The United States ranks 42nd in the world for average life expectancy (just under 80 years), according to the CIA.
However, people from Germany, Switzerland, and Japan tend to live longer — nearly 81 years, almost 83 years, and 85 years, respectively. When it comes to how many years any of us will live, there are several factors to consider. From race, gender and where we live, to how much money we make, life expectancy can fluctuate significantly.
We wanted to see just how life expectancy fluctuates in the United States between not only men and women but among different races and ethnicities. Curious to see your average life expectancy based on your unique characteristics? Keep reading to find out.
Estimate Your Average Life Expectancy
The number of years you have on this planet can fluctuate by several years or more based on your life circumstances.
Use our interactive calculator to see your average life expectancy based on your personal traits. You can even compare your average life expectancy with others around the world.
The Average Life Expectancy Between Men and Women
While researchers have long extrapolated the reasons women seem to outlive men, this gender gap continues to persist across the country.
Based on the data, Alabama, Mississippi, South Carolina, Georgia and Arkansas had the widest gap in the nation between men’s and women’s average life expectancy. In fact, the largest gap — found in Alabama — was nearly 6 percent. Unfortunately, this might have to do with the fact that Alabama has the second highest adult obesity rate in the nation and is ranked 46th for poverty. As we’ll continue to explore, income level can be a tremendous factor in prolonging one’s life expectancy.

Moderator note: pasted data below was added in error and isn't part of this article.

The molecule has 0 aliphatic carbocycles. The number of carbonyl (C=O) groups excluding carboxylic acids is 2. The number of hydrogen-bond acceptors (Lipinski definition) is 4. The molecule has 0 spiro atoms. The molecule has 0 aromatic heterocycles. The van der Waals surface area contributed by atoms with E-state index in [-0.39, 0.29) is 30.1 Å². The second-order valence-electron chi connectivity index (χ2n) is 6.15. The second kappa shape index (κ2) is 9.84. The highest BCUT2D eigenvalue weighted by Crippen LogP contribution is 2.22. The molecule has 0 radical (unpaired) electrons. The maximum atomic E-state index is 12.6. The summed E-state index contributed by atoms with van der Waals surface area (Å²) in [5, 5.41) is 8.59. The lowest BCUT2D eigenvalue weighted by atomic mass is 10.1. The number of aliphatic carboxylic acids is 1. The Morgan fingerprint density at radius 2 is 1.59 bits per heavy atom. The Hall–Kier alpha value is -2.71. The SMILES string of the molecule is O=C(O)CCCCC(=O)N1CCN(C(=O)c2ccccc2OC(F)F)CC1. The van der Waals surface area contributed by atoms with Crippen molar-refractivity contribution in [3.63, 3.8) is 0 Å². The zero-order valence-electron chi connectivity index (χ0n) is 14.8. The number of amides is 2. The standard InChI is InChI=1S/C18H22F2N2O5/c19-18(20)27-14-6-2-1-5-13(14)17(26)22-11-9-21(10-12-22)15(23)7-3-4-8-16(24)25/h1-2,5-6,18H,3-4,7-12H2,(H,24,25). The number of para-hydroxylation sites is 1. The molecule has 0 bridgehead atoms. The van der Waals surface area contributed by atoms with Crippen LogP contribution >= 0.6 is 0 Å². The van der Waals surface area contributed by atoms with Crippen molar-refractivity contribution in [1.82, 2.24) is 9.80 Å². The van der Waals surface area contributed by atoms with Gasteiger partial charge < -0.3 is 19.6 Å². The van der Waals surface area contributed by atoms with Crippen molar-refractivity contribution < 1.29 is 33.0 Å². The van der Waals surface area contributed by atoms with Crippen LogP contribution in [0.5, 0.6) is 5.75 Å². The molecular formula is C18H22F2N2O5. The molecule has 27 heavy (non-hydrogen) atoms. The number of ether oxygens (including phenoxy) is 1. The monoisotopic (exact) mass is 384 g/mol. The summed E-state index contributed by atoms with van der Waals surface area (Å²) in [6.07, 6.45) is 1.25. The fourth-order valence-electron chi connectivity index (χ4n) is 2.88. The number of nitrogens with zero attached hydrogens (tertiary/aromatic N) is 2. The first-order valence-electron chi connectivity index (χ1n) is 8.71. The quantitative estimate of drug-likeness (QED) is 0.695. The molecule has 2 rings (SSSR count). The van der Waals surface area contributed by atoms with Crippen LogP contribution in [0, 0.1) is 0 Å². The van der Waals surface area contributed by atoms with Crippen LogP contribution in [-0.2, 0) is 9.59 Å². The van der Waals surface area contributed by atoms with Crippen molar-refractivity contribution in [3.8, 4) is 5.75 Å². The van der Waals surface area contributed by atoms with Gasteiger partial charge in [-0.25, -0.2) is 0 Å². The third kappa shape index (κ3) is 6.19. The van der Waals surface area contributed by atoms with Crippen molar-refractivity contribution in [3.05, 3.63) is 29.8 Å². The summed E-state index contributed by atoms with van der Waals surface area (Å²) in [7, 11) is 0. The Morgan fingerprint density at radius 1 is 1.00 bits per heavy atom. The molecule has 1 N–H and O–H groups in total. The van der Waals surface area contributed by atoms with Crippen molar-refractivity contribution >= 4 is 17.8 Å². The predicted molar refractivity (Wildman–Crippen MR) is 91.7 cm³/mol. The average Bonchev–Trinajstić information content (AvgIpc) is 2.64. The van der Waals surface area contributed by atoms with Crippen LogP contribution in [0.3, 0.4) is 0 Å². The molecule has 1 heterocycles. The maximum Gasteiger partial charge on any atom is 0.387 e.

On the other side of the spectrum, Montana, Idaho, and Oregon, Colorado and South Dakota had the smallest gap between men’s and women’s life expectancy — just under 4 percent.
The Average Life Expectancy of Each Race/Ethnicity in the United States
Like your location, your race can impact your average life expectancy.
Asian-Americans had the longest overall life expectancy at approximately 87 years — that’s more than 10 years longer than those expected to live the shortest time frame. What may be the reasoning for this? Research has attributed Asian-Americans’ extended life spans to decreased rates of morbidity due to heart disease and cancer, as well as reduced occurrences of unintentional injury, homicide and suicide.
Those expected to live the shortest life span were African-Americans at 75 years. While their life expectancy has risen over the last several years, African-Americans continue to suffer from higher rates of heart disease and cancer, as well as historical inadequacies in medical care due to discrimination and segregation. Violence and homicide have also contributed to higher rates of morbidity among African-Americans, though these occurrences have also shrunk over the last few decades.
The Average Life Expectancy in the United States
When we examined the average life expectancies of different races and ethnicities in the nation, more trends became clear.